It's been awhile since I've written anything here, and I fully intended to come back with the laziest post ever, a clip job. Specifically, a clip job highlighting one of the most-reviled characters in TV history, Twiki, Gil Gerard's would-be hilarious robot sidekick from the '79 TV series Buck Rogers. Not a big deal, I was just going to show a morally repugnant scene of Our Boy Twiki hitting on a female robot, a bit that has been floating around YouTube for as long as I can remember.
Except...the listing for the clip is still up on YouTube, but when you try to play it, a notice appears informing you that "this video contains content from NBC Universal, who has blocked it in your country on copyright grounds." Unbelievably awkward syntax aside, this notice is infuriating.
I mean, seriously? Is this another case of NBC zealously guarding its "intellectual property"? As a writer, I appreciate the notion of copyright protection as much as anyone, but it's not like anyone posting and enjoying clips on YouTube is earning a profit from somebody else's work. In fact, if the suits at NBC had a lick of sense, they'd realize this is the only way that this particular product can remain viable.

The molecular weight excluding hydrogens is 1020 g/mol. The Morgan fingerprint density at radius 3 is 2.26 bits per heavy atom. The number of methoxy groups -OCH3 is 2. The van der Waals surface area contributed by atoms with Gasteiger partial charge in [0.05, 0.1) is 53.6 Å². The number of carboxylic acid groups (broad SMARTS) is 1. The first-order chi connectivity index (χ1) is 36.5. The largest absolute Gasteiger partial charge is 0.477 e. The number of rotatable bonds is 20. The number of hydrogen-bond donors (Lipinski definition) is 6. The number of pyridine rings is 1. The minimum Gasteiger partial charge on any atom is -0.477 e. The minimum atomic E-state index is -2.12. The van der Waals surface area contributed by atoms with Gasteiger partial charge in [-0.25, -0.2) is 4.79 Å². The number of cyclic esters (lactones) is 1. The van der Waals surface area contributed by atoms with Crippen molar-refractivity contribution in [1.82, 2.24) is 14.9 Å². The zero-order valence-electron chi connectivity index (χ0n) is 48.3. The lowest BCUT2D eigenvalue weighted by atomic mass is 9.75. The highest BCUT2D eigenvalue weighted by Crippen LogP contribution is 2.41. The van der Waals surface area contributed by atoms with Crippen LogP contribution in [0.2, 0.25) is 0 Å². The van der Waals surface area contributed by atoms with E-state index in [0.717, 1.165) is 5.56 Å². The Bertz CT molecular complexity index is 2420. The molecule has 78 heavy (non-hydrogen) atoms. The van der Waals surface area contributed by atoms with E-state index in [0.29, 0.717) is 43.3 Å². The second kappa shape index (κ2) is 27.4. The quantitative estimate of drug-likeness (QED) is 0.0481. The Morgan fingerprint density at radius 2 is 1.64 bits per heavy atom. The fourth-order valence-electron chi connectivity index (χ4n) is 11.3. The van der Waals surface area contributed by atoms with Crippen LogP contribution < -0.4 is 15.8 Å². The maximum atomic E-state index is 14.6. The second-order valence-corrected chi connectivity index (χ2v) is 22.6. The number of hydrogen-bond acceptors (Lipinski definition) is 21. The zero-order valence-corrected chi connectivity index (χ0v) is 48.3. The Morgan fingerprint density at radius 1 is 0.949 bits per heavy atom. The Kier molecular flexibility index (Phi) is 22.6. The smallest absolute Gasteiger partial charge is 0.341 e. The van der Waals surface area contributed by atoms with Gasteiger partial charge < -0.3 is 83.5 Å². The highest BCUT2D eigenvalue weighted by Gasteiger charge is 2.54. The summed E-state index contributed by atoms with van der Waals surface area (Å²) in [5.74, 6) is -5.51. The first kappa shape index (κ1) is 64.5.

It's not like they're currently raking in a ton of cash from Buck Rogers. The entire series was released on DVD a few years ago, and it didn't sell particularly well, but even if it had, it wouldn't have sold beyond its fan base, assuming it even has one. What good does it do to own a property that nobody wants?
But when seen in campy, out-of-context clips on YouTube, the show actually looks entertaining, albeit in a heavily ironic way. Still, hey, that might get people interested in watching it, perhaps even in picking up the DVD boxed set, if it's on sale or something. At best, it may make the property slightly more valuable, and at worst, who the hell gets hurt by showcasing brief footage from a deservedly-forgotten TV show?